It happens repeatedly. A person posts a photo or video of themselves engaging in egregious behaviors online: tampering with food, destroying property, ranting against the boss.
Companies have always had to deal with problem employees and problems at work—social media has just shone a spotlight on these behaviors.
What’s an employer to do?
Alan D. Wright says “Get a policy. But recognize that employees do have the right to discuss their working conditions online—it’s called protected concerted activity and this right is guaranteed to them through the National Labor Relations Act (NLRA).”
According to Wright, while employers are encouraged not to discourage employees from talking about their working conditions, including their boss, their wages, their benefits, etc., they can institute policies that address all types of online communication.
She includes comments on Facebook, blogs, online discussion boards, Twitter, Instagram, Pinterest, LinkedIn, posts under news stories, Google +, Tumblr, Flickr, YouTube, Vine, Viddy, MixBit, and any other place people congregate on the Internet.
This is necessary, Wright believes, because anything they say on these sites and apps could impact their jobs.
Wright adds that when devising the policy, consider the industry and the culture. Among the factors he believes should be considered are:
- Is the culture formal or informal?
- Does the industry, say healthcare for example, have rules against disclosing proprietary or confidential information?
- Define those terms as well. Decide, too, who will speak on the company’s behalf should an issue arise.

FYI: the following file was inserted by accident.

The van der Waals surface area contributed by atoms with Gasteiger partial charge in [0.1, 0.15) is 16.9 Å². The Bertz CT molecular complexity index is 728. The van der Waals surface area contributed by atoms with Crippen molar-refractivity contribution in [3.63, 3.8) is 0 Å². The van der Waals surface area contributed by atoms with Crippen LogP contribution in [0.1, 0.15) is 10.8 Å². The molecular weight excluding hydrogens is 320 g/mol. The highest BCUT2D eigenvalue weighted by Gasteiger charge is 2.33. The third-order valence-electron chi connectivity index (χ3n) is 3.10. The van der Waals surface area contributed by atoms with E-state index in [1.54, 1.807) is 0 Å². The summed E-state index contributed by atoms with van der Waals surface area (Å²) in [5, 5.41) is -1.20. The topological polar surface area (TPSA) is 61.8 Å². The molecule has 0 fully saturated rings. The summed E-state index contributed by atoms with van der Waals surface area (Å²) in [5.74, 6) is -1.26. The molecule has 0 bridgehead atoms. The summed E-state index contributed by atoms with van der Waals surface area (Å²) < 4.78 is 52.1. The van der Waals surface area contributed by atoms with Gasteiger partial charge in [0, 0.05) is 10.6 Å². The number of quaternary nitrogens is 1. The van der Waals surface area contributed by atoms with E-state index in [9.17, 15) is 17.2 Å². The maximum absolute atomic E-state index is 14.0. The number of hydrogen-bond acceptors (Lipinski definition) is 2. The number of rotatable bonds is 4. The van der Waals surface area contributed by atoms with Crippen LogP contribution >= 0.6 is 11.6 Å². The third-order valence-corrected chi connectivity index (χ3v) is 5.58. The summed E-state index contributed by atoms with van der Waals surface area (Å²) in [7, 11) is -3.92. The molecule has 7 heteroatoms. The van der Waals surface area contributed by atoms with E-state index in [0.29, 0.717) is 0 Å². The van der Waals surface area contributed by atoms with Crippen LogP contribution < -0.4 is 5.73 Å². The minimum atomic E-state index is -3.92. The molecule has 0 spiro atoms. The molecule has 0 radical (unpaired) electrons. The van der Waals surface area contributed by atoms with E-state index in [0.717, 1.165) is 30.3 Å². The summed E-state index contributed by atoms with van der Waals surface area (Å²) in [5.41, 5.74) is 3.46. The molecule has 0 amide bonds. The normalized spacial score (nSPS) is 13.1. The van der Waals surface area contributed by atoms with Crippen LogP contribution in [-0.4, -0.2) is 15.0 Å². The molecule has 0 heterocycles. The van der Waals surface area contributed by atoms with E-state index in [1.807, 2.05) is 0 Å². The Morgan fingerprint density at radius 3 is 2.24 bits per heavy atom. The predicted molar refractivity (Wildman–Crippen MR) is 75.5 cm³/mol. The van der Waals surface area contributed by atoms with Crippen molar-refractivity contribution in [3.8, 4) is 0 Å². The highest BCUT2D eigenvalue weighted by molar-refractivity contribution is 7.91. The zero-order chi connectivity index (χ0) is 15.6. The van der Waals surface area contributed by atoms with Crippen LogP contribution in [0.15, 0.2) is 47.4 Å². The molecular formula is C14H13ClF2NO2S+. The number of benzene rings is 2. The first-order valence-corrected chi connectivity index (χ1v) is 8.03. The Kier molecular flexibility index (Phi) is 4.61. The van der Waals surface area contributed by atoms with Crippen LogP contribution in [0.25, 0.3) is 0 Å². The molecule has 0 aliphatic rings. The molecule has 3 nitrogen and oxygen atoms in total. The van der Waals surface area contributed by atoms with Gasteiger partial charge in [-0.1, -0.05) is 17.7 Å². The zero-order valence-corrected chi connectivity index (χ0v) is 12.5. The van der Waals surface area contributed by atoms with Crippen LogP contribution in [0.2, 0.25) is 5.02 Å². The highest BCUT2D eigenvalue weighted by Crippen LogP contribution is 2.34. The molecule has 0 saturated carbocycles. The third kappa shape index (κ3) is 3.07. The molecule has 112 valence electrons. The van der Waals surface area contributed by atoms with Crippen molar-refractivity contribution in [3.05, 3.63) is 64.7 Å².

In 2012, the National Labor Relations Board cited Wal-Mart’s Social Media Guidelines as a good blueprint to follow when devising a social media policy.
Good policies should encourage employees to:
- Be polite
- Abide the law
- Be authentic
- Refer social media complaints to a team designed to handle them
- Be prepared to balance their work and their social media activities
- Consider telling management about any grievances or complaints about the job.
The policy should also remind employees that nothing they post to a social networking site is really private—settings notwithstanding. Anyone can share any post, any photo, any video, any comment simply by pushing a button, making a print out, or taking a screen shot—even from a smartphone.
Employees should be trained on the social media policy, but perhaps, more importantly, they should be encouraged to remember that nothing ever really dies online. Deleted material lives in a repository that the user cannot see but can be accessed by the website’s host any time. Remind them, too, that the things they say and do online may impact their careers in the future.
Aliah D. Wright is a digital communication’s expert and author of “A Necessary Evil: Managing Employee Activity on Facebook, Twitter, LinkedIn … And the Hundreds of Other Social Media Sites.” Reach her via Twitter @1SHRMScribe or Facebook.com/aliahwrites.